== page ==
Past SCAIM Seminars

Tue, 2016-09-20 12:30 - 14:00
Fred Roosta, Statistics UC Berkeley
Many data analysis applications require the solution of optimization problems involving a sum of large number of functions. We consider the problem of minimizing a sum of n functions over a convex constraint set. Algorithms that carefully sub-sample to reduce n can improve the computational efficiency, while maintaining the original convergence properties. For second order methods, we first consider a general class of problems and give quantitative convergence results for variants of Newtons methods where the Hessian or the gradient is uniformly sub-sampled.
Tue, 2016-09-06 12:30 - 14:00
Andy Wathen, Mathematical Institute, Oxford University
Descriptive convergence estimates or bounds for Krylov subspace iterative methods for nonsymmetric matrix systems are keenly desired but remain elusive. In the case of symmetric (self-adjoint) matrices, bounds based on eigenvalues can be usefully descriptive of observed convergence; an important consequence is that there are rigorous criteria for what constitutes a good preconditioner for symmetric matrices.
Tue, 2016-04-05 12:30 - 14:00
Julie Nutini, UBC Computer Science
There has been significant recent work on the theory and application of randomized coordinate descent algorithms, beginning with the work of Nesterov, who showed that a random-coordinate selection rule achieves the same convergence rate as the Gauss-Southwell selection rule. This result suggests that we should never use the Gauss-Southwell rule, as it is typically much more expensive than random selection.
Tue, 2016-03-15 12:30 - 14:00
Michael Friedlander, CS UBC and UC Davis
Convex optimization problems in a variety of applications have favourable objectives but complicating constraints, and first-order methods, often needed for large problems, are not immediately applicable. We propose a level-set approach that exchanges the roles of the objective and constraint functions, and instead approximately solves a sequence of parametric problems. We describe the theoretical and practical properties of this approach for a range of problems, including low-rank semidefinite optimization, which arise in matrix-completion applications. Joint work with A. Aravkin, J.
Tue, 2016-02-23 12:30 - 14:00
Anthony Wachs
Particle-laden flows are ubiquitous in environmental, geophysical and engineering processes. The intricate dynamics of these two-phase flows is governed by the momentum, heat and mass transfer between the continuous fluid phase and the dispersed particulate phase. While some multi-phase processes may be successfully modelled at the continuum scale through closure approximations, an increasing number of applications require resolution across scales, e.g. dense suspensions, fluidized beds.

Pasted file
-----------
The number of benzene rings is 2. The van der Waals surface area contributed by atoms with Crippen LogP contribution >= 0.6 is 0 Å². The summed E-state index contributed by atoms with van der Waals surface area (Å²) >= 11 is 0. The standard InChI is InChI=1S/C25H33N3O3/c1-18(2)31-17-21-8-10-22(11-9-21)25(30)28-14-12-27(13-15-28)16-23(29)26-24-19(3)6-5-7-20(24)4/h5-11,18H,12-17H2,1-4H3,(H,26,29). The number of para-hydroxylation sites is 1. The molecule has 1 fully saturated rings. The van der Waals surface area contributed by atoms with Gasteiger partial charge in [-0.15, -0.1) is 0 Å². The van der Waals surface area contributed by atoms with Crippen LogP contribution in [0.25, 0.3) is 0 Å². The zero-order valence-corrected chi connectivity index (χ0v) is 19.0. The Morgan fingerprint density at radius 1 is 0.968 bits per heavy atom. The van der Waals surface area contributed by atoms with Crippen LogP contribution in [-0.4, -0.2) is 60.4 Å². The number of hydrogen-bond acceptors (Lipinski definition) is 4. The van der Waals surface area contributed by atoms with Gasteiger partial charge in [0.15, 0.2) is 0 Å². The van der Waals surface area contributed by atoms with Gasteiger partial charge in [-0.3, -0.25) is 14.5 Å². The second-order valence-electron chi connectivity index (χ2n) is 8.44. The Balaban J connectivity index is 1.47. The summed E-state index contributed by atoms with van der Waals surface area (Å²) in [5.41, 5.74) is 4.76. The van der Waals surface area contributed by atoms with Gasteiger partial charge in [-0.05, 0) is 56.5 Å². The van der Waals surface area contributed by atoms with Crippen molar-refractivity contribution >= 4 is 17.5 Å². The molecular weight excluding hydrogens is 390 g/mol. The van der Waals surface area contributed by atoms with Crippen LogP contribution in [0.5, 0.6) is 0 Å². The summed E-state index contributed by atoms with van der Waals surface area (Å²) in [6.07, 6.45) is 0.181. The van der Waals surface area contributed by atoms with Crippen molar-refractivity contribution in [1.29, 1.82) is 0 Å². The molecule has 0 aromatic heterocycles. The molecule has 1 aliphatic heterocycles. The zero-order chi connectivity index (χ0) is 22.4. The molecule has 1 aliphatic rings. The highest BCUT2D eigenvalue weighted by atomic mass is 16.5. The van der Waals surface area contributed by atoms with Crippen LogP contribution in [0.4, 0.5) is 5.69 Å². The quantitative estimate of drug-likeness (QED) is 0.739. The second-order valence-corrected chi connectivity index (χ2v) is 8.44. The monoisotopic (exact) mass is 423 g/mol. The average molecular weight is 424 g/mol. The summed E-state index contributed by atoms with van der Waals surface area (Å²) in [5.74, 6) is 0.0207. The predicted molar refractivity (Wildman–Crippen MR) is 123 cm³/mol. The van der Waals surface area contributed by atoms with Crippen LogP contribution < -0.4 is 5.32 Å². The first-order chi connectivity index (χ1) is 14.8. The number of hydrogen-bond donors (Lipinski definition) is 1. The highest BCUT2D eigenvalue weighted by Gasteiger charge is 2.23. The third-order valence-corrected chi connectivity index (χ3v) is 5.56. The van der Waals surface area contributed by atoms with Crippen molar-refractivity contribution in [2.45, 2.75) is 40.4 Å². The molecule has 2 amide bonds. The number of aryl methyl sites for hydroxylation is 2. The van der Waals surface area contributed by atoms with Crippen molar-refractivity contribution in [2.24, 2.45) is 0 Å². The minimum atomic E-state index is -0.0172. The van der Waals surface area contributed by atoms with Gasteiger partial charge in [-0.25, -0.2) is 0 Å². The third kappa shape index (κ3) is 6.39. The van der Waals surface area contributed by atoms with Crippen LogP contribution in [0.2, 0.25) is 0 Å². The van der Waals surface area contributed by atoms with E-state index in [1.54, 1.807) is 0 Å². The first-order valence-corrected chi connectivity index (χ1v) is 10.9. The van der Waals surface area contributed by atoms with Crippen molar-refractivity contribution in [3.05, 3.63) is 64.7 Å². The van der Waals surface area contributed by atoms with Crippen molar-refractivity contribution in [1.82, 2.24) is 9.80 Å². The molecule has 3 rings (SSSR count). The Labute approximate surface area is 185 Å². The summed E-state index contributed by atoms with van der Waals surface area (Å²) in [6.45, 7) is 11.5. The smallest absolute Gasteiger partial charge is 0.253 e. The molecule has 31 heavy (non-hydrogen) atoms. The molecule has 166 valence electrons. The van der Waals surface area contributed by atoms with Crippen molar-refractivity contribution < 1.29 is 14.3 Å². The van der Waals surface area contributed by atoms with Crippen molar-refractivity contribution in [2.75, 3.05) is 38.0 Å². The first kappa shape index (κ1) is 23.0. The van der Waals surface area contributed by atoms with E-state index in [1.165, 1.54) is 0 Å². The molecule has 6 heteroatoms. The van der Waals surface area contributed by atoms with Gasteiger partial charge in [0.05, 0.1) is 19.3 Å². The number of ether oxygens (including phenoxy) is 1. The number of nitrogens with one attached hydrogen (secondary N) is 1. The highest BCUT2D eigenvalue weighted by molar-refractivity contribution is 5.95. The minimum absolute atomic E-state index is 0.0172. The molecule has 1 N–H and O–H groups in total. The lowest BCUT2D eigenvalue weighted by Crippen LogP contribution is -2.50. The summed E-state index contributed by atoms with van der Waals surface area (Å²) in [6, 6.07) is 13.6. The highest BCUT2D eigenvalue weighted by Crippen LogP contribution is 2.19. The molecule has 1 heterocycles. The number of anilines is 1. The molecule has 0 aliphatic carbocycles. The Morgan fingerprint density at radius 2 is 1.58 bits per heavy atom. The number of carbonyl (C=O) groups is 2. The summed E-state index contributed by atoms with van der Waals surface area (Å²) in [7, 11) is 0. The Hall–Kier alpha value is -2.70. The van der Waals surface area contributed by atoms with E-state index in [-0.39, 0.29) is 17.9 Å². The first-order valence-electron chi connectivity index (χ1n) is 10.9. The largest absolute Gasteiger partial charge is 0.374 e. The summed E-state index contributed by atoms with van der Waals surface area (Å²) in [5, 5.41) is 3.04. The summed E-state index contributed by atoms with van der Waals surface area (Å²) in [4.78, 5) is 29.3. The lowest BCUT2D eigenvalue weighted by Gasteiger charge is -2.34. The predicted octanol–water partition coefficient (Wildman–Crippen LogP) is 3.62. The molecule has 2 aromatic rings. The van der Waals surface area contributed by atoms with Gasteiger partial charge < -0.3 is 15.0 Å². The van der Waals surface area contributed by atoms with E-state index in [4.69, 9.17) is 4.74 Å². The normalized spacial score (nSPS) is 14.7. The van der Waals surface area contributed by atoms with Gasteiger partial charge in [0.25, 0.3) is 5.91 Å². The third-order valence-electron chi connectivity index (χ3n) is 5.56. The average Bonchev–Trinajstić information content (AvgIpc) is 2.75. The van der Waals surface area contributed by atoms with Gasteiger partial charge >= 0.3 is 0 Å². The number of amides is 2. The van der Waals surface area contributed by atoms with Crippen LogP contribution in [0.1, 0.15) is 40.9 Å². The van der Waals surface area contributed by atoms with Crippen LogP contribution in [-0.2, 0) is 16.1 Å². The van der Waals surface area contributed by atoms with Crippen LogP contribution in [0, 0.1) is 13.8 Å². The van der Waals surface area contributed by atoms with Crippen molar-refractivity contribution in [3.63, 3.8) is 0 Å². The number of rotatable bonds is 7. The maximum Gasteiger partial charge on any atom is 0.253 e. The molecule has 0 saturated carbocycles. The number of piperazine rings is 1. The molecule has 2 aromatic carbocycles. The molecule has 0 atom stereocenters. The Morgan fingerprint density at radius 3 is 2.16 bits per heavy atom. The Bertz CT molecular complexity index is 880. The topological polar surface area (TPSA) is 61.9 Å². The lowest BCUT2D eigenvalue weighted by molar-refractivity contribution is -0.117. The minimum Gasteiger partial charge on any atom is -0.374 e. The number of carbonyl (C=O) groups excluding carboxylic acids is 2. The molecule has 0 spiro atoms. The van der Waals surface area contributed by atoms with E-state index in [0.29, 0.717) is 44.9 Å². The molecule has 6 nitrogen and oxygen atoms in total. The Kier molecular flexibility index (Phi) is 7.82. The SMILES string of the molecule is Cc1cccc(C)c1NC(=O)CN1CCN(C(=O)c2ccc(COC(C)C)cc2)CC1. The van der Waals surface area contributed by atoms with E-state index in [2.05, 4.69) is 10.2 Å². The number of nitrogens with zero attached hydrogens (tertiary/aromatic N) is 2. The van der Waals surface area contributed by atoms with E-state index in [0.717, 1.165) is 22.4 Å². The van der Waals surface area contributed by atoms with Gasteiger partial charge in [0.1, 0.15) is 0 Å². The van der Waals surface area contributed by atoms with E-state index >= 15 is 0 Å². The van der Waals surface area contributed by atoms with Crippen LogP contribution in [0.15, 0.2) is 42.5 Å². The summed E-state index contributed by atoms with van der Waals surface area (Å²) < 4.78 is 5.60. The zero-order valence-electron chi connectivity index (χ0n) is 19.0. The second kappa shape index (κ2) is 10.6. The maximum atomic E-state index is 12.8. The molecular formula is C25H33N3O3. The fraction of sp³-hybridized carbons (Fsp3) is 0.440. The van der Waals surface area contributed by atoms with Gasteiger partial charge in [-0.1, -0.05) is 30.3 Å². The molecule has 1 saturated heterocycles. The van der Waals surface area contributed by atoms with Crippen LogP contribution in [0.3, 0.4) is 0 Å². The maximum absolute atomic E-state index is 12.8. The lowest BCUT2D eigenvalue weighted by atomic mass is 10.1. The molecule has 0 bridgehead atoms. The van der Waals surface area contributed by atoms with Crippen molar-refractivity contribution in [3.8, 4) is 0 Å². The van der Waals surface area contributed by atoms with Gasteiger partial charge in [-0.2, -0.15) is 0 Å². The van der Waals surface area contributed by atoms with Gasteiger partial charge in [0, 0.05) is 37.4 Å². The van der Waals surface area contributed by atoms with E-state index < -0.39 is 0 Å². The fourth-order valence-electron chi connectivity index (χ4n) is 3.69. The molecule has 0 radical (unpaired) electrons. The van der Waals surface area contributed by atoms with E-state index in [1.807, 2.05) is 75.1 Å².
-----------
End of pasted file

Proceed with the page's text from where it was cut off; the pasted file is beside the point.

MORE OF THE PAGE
Tue, 2016-01-26 12:30 - 14:00
Nilima Nigam, SFU Mathematics
The response of the muscle-tissue unit (MTU) to activation and applied forces is affected by the architectural details as well as the material properties of this nearly-incompressible tissue. We will describe the (highly nonlinear) elastic equations governing this response for a fully three-dimensional, quasi-static, fully nonlinear and anisotropic MTU. We describe a three-field formulation for this problem, and present a DG discretization strategy. The scheme was implemented using {\tt deal.ii}.
Tue, 2015-11-24 12:30 - 14:00
Jonathan Bardsley, Math Department, University of Montana
Many solution techniques for inverse problems involve solving an optimization problem using a numerical method. For example, the Tikhonov regularized solution is commonly defined as the minimizer of a penalized least squares function. Uncertainty quantification (UQ), on the other hand, often requires sampling from the Bayesian posterior density function arising from the assumed physical model, measurement error model, and prior probability density function.
Tue, 2015-11-17 12:30 - 14:00
Alexandre Bouchard-Cote, Statistics UBC
Computational biology, spatio-temporal analysis, natural language processing and a range of other fields rely on increasingly complex probabilistic models to make predictions and take action. In practice, these models often need to incorporate high-dimensional latent variables, complex combinatorial spaces and various heterogeneous data-structures.
Tue, 2015-10-06 12:30 - 14:00
Anna Barry Department of Mathematics, UBC
In fluids, the presence of a dominant vortex has an organizing effect on the surrounding flow. We exploit this effect to simplify the stability problem for relative equilibria of (N+1) interacting point vortices, where N vortices have infinitesimal circulation and one vortex is strong in relation. Within this framework, existence and stability of equilibria reduces to characterizing critical points of a function defined on a circle.
Tue, 2015-09-22 12:30 - 13:30
Eldad Haber, EOAS UBC
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